Breaking five decades of silence, Asian women courageously emerged in the public arena as survivors of Japanese military sexual slavery. The immediate response of the Japanese ruling elite was a blatant disregard of their voices and yet another imposition of silence. Under the circumstances, one fundamental challenge facing international legal scholarship is to make an inquiry into the legal implication of silence consistently forced on victimized survivors. It necessarily ignites a process of re-examining the value premises which dictate the purposes and beneficiaries of the international law.
Behind the forced silence is classical liberalism, the dominant theory of international legal studies. Justifying legal regulation based on the ideas of consent, liberty and equality of states, classical liberalism continuously reproduces the preeminent concept of elitism in international society. The fulcrum of this theory may be broken down into four "isms": euro-centrism, andro-centrism, statism and presentism. Under the pretense of objectivism and stability of legal order, classical liberalism strenuously backs up the ruling elites' inhumane response of suppressing survivors' desperate calls.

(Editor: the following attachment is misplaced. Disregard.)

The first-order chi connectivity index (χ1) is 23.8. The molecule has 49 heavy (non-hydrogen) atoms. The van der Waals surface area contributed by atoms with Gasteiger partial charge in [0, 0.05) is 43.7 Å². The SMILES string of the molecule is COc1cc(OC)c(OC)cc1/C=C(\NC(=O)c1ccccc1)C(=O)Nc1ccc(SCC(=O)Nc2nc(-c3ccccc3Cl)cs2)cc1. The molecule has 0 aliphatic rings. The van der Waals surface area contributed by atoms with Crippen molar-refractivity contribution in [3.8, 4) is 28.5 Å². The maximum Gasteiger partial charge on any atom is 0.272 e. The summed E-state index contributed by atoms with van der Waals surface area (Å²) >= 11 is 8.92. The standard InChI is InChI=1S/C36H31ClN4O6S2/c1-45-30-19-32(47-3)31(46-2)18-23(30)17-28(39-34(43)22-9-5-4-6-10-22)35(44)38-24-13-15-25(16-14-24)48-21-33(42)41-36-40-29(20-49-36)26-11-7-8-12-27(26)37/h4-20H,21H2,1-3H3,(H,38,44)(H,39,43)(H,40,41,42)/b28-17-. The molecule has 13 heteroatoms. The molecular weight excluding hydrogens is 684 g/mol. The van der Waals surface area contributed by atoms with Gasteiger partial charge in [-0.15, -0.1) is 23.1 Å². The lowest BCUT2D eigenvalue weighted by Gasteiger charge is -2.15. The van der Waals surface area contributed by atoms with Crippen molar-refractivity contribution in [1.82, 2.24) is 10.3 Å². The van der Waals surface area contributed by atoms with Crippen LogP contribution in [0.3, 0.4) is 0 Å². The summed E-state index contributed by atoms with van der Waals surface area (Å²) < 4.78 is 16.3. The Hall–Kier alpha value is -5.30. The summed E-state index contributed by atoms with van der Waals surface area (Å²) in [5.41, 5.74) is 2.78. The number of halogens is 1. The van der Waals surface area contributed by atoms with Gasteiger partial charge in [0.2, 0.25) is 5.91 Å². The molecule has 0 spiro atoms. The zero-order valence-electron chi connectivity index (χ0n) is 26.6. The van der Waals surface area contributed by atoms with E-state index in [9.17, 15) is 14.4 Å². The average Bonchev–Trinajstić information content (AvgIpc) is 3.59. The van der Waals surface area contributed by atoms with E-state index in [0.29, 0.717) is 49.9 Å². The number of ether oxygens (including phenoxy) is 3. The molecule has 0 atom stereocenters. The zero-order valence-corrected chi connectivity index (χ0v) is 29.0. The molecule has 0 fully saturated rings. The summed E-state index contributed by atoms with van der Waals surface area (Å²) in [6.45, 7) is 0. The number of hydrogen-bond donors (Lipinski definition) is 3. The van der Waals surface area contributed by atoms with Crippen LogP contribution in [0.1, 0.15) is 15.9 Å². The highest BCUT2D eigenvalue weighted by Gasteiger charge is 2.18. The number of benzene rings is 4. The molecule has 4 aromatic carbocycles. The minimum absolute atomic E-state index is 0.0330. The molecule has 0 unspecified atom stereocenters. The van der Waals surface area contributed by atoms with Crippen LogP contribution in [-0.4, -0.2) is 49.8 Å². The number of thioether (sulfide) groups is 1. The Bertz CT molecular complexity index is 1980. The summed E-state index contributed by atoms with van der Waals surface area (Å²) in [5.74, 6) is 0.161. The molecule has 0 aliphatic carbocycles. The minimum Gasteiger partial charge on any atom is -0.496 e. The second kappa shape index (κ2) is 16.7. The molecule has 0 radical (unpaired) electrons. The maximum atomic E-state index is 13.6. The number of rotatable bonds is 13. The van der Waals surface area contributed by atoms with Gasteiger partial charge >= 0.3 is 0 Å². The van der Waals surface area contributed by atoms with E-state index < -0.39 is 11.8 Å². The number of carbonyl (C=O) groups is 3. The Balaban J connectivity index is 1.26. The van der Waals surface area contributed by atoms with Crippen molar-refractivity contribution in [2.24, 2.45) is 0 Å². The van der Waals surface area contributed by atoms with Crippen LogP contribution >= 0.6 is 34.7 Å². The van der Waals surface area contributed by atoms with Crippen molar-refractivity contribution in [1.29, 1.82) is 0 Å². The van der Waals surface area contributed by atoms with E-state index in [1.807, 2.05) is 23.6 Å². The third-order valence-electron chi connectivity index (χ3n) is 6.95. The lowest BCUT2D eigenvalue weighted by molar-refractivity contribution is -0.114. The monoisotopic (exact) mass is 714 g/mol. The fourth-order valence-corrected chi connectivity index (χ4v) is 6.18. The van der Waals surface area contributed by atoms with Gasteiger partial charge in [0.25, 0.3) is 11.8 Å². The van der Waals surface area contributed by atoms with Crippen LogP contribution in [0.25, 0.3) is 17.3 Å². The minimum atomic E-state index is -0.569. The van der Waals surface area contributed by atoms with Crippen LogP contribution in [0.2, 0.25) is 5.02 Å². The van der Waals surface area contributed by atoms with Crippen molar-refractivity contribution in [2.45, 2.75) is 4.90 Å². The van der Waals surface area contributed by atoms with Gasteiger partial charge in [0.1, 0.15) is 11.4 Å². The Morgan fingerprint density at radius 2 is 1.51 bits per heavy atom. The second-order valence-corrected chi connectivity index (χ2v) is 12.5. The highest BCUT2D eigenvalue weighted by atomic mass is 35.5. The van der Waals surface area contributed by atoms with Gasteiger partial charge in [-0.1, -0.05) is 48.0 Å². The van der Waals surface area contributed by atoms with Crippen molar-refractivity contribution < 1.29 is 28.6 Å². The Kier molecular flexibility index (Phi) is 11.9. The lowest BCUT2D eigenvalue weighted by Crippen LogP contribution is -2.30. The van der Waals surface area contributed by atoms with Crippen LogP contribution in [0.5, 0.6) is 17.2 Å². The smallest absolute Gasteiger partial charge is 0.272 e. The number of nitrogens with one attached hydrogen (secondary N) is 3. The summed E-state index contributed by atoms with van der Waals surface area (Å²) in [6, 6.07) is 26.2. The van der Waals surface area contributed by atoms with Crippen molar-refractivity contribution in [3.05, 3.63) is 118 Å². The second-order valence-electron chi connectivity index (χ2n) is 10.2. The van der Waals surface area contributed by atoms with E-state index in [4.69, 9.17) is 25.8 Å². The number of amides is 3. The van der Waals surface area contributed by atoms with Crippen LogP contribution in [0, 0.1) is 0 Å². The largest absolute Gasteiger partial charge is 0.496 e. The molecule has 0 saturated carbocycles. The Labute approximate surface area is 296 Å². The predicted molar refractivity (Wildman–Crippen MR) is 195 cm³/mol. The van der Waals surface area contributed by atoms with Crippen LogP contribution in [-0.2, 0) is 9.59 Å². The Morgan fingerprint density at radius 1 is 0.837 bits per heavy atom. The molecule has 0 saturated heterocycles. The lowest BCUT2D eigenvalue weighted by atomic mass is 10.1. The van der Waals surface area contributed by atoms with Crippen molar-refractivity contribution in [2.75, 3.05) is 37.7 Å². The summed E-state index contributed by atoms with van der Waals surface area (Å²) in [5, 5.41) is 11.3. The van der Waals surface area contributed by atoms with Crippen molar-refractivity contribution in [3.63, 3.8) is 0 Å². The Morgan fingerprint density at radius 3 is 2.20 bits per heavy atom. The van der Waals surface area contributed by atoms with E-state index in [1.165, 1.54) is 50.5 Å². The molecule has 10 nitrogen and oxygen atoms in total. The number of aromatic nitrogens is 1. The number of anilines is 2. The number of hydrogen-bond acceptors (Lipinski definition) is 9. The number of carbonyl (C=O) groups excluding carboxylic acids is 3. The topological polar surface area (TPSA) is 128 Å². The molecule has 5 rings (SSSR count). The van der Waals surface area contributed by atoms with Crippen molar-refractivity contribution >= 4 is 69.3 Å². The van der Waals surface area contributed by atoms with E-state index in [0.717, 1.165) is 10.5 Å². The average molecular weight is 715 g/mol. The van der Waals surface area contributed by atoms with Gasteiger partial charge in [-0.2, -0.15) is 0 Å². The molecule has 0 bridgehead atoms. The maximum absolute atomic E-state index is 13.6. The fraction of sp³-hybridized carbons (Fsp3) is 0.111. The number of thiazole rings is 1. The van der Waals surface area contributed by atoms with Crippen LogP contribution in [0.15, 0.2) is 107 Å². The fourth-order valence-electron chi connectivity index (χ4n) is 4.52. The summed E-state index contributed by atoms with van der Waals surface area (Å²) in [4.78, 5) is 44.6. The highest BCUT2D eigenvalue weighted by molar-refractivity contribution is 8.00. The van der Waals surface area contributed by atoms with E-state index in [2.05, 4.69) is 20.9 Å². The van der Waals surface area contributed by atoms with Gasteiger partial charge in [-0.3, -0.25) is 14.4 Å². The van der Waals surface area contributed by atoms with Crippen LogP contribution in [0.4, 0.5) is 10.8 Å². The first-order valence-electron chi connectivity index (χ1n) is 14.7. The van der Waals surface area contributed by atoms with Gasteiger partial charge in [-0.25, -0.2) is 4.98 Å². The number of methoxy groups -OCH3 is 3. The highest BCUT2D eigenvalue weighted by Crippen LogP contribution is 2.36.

Vibrant streams increasingly visible in international legal scene in the 1990', represented inter alia by the Australian-led feminist school, effectively debunks the value premises of mainstream international legal studies, thus leading a world-wide movement to "open up" otherwise closed international law. Deliberately un-silencing voices of the "Others", i.e. non-Europeans, women, citizens and the past (and the future) generations, the new movement has brought forth a welcoming progress in international law in such areas as human rights and humanitarian law. Commonly observed in a number of litigations filed by survivors of Japanese military sexual slavery against the culpable government is a call for the deconstruction of international law so that the voices of the Others are secured therein. Clearly, their call synchronizes the world-wide legal movement to reshape international law.
This essay is intended to portray the value premises and legal implications behind international law arguments presented in connection with the issue of Japanese military sexual slavery. Reference is made as well to a Peoples' Tribunal, the Women's International War Crimes Tribunal 2000 in Tokyo, which in the view of the author, is a manifestation of the dynamic process to open up international law to citizens and women, whose agonies have been unheeded in the state-centered, patriarchal international legal scene.